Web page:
Where to Save?

After haranguing people to save yesterday, I naturally received queries about what one should put one's money in.  Fair warning: I am an inherently conservative investor who takes a rather brute force approach to savings--which is to say that I think that the amount of input is much more important than cleverness in one's investment allocations.

Indeed, having graduated from the University of Chicago, home of the efficient markets hypothesis, I am rather skeptical specially clever investment allocations are really possible.  We can argue about whether Warren Buffett's results are random chance or inherent genius, but here's one question we probably aren't going to argue about: neither you or I (or almost anyone else) is Warren Buffett.

This is especially pertinent for the retail investor, aka non-professionals.  Even if you think that it's possible to beat the market, doing so is a full time job.  You are not going to beat seasoned, well connected professionals on an amateur basis.  Thinking that you can do so is a symptom that you don't know enough to do so.

Ah, but what about strategic investments in your own industry?  Wouldn't you have an edge there?

Well, you might.  The problem is, you're violating one of the core tenets of sound investment, which is that your paycheck and your savings should not depend on the same place.  If you are a research chemist and you plow it all into biotech stocks because you know so much about the industry . . . well, first of all, if you're a research chemist, you should know how hard it is to predict clinical trial failures, which is what biotech investments are betting against.  More to the point, if pharma tanks, so will your investments . . . and this may happen just as you get a pink slip.  Bad strategy.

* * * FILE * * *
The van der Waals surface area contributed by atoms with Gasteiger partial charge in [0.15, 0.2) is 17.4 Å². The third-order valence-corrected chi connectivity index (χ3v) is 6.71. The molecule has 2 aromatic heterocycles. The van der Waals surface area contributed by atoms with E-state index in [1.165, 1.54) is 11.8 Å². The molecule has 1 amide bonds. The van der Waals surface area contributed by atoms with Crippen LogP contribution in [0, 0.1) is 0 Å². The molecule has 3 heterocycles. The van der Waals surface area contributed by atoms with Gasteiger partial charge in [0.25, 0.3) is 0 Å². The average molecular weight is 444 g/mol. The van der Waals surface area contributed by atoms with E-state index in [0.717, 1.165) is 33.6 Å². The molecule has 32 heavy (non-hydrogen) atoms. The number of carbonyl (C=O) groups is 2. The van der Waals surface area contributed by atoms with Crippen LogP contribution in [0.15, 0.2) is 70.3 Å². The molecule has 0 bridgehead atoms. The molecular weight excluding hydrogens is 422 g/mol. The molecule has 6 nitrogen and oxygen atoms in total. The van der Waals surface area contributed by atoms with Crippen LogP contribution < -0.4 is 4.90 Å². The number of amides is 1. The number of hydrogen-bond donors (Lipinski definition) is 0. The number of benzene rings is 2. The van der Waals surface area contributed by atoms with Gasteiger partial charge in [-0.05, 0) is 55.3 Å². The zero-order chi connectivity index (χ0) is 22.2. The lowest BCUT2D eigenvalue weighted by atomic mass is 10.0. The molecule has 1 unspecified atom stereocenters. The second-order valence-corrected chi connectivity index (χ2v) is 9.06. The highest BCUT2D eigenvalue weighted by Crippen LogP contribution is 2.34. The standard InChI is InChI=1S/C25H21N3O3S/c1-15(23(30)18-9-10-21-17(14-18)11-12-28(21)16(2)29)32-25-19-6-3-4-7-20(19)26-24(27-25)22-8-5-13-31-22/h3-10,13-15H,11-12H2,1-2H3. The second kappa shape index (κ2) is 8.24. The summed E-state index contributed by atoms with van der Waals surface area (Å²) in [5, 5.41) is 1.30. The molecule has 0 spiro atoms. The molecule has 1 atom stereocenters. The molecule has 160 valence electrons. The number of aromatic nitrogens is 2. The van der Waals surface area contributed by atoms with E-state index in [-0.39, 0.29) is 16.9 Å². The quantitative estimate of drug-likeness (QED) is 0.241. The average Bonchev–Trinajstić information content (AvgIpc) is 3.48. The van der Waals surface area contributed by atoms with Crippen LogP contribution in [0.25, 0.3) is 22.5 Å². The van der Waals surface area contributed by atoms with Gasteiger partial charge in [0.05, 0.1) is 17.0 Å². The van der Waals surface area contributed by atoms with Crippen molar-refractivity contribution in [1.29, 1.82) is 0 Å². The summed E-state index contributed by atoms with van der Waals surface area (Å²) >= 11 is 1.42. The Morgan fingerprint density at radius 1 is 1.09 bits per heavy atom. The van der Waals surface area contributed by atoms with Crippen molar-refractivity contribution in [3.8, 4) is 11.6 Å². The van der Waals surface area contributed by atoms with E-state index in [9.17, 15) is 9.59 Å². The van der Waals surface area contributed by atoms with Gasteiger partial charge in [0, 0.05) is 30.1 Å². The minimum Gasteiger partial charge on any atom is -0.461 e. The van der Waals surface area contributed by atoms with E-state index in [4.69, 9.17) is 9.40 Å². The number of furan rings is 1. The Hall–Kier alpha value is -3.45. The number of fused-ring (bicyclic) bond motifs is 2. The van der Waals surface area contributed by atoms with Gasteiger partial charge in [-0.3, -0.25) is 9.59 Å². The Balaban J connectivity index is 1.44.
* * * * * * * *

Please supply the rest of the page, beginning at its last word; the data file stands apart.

So where do I think the retail investor should put their money?  A walk through my favored asset classes, in (roughly) the order that I think they should be tackled:

1.  Bank or money market account: this is where your working capital (the amount of money you need to carry you through a month) should be, along with your 8-12 month emergency fund.  Yes, I know:  8-12 months of expenses is a good chunk of change, and you'd rather have it making money for you.  The problem is, this needs to be ready cash.  You may need those funds when the stock market happens to be down 16%, and then you're hosed.

Make sure that your money market account is FDIC insured, so that the Feds will make good any losses if the money market goes under, as happened to several funds in 2008.